We’re proposing to stop delivering a mobile library service, because it’s become very expensive to run and the number of people using it has fallen considerably over the last few years.
Instead, we’d like to promote and extend our existing library services – our Home Library Service, our Good Neighbours service membership and our digital service – to make sure that people still receive a library service at home.
As a council we are facing huge financial challenges, and we will have to make approximately £47.5 million of savings this year.
At the same time, in response to rising demand, we are significantly increasing spending to support vulnerable children, young people and adults.
To ensure that our resources are being used as effectively as possible we are reviewing every service and every area of our work.
And one of those areas is our mobile libraries – we are proposing to end the service, delivered by Libraries Unlimited.
Currently we have four mobile libraries, three of which are 15 years old and at the end of their serviceable lives, and the fourth is nine years old.
All of our aging vehicles have become increasingly expensive to maintain. They are unreliable and have spent a combined 670 hours off the road in the last year, mostly because of mechanical issues.
They are also very expensive to replace – to replace all four with new vehicles would cost between £0.5m and £0.8m – and given our financial situation, this is not something we can afford to do.
And as the costs of the service continue to rise, the use of the mobile service has fallen significantly.
Since 2013 the number of loans from the service has fallen by 68 per cent while the number of visits has fallen by 73 per cent.
We are seeking the views of users on our proposals, and we are asking for suggestions and ideas on how to deliver the service in a different way to ensure that everyone continues to have access to the library service.
We would particularly like to hear from users who, because of health, mobility or caring responsibilities, may be unable to visit one of our libraries to help us better understand the barriers they face and how we can best help them.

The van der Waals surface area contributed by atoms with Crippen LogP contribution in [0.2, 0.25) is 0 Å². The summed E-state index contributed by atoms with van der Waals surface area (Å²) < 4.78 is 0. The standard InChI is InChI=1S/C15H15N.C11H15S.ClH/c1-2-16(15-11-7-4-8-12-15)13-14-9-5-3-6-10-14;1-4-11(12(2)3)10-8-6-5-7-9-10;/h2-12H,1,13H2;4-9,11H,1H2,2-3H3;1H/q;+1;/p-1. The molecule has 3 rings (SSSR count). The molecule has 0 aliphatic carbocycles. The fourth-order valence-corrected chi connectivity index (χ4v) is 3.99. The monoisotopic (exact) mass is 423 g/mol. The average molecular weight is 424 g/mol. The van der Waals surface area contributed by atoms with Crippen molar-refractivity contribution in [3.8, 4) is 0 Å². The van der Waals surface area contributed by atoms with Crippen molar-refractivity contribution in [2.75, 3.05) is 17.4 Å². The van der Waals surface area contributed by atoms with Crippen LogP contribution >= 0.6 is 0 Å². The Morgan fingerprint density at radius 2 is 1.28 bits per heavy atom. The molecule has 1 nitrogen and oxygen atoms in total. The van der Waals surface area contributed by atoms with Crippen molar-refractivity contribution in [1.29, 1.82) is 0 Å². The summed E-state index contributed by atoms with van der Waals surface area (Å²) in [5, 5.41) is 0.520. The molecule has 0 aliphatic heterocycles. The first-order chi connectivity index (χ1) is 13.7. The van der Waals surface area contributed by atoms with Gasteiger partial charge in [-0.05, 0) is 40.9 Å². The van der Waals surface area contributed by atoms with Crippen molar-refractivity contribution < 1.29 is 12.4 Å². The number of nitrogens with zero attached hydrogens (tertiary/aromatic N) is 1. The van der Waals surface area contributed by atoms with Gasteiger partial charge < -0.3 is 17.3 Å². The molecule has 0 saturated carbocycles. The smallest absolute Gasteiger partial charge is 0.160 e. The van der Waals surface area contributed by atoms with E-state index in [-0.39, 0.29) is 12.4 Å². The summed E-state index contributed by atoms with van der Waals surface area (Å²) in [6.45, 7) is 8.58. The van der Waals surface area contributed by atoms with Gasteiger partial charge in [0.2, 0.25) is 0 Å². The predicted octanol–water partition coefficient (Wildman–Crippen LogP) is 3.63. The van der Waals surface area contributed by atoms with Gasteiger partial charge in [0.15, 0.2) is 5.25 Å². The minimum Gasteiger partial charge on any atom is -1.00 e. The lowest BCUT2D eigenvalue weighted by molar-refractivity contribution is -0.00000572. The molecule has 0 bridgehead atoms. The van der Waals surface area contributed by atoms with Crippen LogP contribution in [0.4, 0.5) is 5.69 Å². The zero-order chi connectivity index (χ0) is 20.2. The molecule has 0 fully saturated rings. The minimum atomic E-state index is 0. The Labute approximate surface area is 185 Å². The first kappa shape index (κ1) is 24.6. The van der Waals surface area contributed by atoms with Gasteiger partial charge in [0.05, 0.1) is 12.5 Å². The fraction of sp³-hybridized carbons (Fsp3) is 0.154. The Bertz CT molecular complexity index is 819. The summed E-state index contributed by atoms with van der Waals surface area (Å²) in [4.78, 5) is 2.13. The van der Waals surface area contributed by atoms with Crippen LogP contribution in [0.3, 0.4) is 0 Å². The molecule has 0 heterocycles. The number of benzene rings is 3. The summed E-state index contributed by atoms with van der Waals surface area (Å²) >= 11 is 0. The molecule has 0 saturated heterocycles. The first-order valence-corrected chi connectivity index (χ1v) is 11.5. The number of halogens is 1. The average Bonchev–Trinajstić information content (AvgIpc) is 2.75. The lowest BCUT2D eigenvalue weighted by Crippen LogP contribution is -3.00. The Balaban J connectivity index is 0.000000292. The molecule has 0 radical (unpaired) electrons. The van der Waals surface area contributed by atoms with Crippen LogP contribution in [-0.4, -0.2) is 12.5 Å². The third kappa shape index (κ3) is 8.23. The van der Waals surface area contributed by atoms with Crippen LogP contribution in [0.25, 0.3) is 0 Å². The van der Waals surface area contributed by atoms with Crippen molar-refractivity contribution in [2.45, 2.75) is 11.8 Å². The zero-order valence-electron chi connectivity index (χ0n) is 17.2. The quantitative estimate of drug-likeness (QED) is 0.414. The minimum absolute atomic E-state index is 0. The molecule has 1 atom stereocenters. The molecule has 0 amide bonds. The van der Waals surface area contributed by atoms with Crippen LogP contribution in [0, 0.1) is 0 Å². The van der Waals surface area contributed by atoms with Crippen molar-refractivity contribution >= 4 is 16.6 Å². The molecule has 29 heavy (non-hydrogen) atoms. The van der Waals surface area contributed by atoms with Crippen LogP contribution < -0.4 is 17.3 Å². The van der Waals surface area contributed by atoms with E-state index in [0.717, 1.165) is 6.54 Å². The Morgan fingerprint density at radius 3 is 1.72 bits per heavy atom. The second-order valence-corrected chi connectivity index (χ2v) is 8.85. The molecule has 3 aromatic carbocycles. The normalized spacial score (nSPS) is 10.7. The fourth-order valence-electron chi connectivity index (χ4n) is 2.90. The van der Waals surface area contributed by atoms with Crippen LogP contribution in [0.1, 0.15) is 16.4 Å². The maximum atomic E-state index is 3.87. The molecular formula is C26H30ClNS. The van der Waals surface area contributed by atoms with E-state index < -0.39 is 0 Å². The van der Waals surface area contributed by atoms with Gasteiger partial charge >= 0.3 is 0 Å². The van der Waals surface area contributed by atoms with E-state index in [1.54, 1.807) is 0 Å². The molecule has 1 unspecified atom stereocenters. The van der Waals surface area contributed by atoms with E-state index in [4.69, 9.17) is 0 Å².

The options we are exploring include the current Home Library Service, which delivers books to those who are unable to get to the library. Dedicated volunteers choose and deliver books, including large print and audiobooks, free of charge and often have time to chat.
We are looking at extending the Good Neighbours service. This scheme involves friends, neighbours and family choosing and delivering books to people unable to get to the library.
We also provide an extensive digital service, and we want to make better use of the thousands of eBooks, audiobooks, digital magazines and digital newspapers which are available.
County Councillor Roger Croad said:
“Our financial situation has never been as difficult as it is now. Demand for our vital services is surging and costs are rapidly rising at a time when we have to find millions of pounds of savings from our budget.
“We are spending more than ever before on services to support vulnerable children and adults, but to do this we have to look for savings elsewhere.
“We know these proposals will impact those who use the service, and that is why we are asking service users to help us find ways to ensure that they can continue to have access to library services in the future.
“No decisions will be made until after the eight-week consultation.”